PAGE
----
The Taj Mahal – Before walking up to the ticket counter on that already sweltering June morning, I did not realize that international visitors are largely responsible for funding the maintenance and care of India’s Taj Mahal, this by virtue of the fact that they pay 35 times more for admission than do Indians. With over a quarter million foreign visitors forking over around $20 per visit, the resulting income sounds impressive, but it is actually only around $5 million. That sum is shared between the municipality of Agra and the agency that oversees the country’s 3,000+ monuments.
Nonetheless I can attest that every penny of the $19 is well spent – it gains one entrance to an architectural icon unlike any other and one which so many have sought and failed to adequately describe. “The Taj Mahal rises above the banks of the river like a solitary tear suspended on the cheek of time,” was Rabindranath Tagore’s poetic take on the reverse teardrop dome. Neither palace nor conference center, the Taj is a mausoleum, the last resting place of a beloved wife, Mumtaz, whose very name has come to mean perfection. Yet, unlike even the most beautiful of humans, the Taj has yet to visibly age more than a notch or two. Every angle and curve is just as crisp and clean and seductive as it was when Shah Jahan and what was probably a team of expert architects conceived and designed this world landmark. Granted, bits and pieces have fallen off or been stolen but most of these impairments have been restored or replaced. There is also some concern about the structure sinking or the narrow spires tilting, but the average visitor will not be aware of problems brought on by age. The body of the piece, the lines, grace, and esthetic gift that choruses from every inch of the white marble, lives on, eternally one hopes in spite of the lurking elements of physics.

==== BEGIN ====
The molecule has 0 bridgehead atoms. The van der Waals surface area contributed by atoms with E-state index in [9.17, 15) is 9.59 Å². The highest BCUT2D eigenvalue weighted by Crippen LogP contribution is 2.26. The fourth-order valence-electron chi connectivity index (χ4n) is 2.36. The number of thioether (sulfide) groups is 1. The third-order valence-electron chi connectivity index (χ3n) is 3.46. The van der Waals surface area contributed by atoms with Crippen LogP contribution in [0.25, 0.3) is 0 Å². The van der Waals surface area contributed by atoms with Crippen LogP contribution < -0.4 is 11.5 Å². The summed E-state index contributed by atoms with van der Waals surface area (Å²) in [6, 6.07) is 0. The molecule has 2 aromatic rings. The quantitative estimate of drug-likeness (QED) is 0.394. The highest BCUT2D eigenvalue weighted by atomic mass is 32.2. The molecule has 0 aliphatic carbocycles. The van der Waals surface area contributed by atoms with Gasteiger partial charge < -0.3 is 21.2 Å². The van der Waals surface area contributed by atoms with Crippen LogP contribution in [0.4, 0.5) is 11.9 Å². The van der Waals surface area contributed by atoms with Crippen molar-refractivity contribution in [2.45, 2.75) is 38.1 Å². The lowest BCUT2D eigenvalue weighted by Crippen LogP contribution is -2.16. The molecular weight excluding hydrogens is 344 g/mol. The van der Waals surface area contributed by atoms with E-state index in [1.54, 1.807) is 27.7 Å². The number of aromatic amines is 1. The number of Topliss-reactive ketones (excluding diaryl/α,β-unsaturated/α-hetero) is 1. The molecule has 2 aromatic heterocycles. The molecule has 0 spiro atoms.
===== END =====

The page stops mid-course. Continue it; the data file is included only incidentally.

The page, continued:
The marvel is not in its still gleaming brilliance, size, symmetry, or architecture. The wonder is that it exists at all. The Taj and its partner monuments at Fort Agra are sublime examples of what was possible in a country where potable water was not a basic right of every citizen, where whole sections of the population were held in contempt, and where the scramble for supremacy touched every facet of society. With my friend Anima, I braved 45.6 degree heat to walk the length of the reflecting pond, to snap innumerable shots of the dome, the pillars with their optical illusion of angles, the intricate Arabic script of verses from the Qur’an, and the inlaid mosaics. Before entering the Taj itself, I slipped white surgical slippers on over my Tevas, a gift that came with my admission price, as did a local guide and a bottle of much needed mineral water.
It took 20,000 workers 22 years to construct the Taj and most of them lived on the grounds while the building was going on. In those times, a grandfather, father, and son might all have worked on the same project with perhaps two of those dying before it was completed. There is a sense of continuity in The Taj, a connectedness from past to present to future, from the devotion of one man for one woman to all of those lucky people who have experienced the depths of love and commitment. The Taj was built as a promise kept. When Mumtaz, the Shah’s third and only Muslim wife was dying after childbirth, so the guide said, she demanded several boons of her lord: first, that he not marry again or marry again depending on what legend one is told, second, that he should be kind to his family, and third, that he should build her a tomb to stand as evidence, as a monument to all he felt for her. Years and millions of rupees later, his vow was fulfilled. Shortly after, as Shah Jahan was about to embark on another monument, this time in black marble and for himself, his son rebelled, captured the Shah, and took over the throne.
No doubt the original story has changed with the ages, but the building remains, a testament to the possibility of
creating something that would last longer than the truth of the story.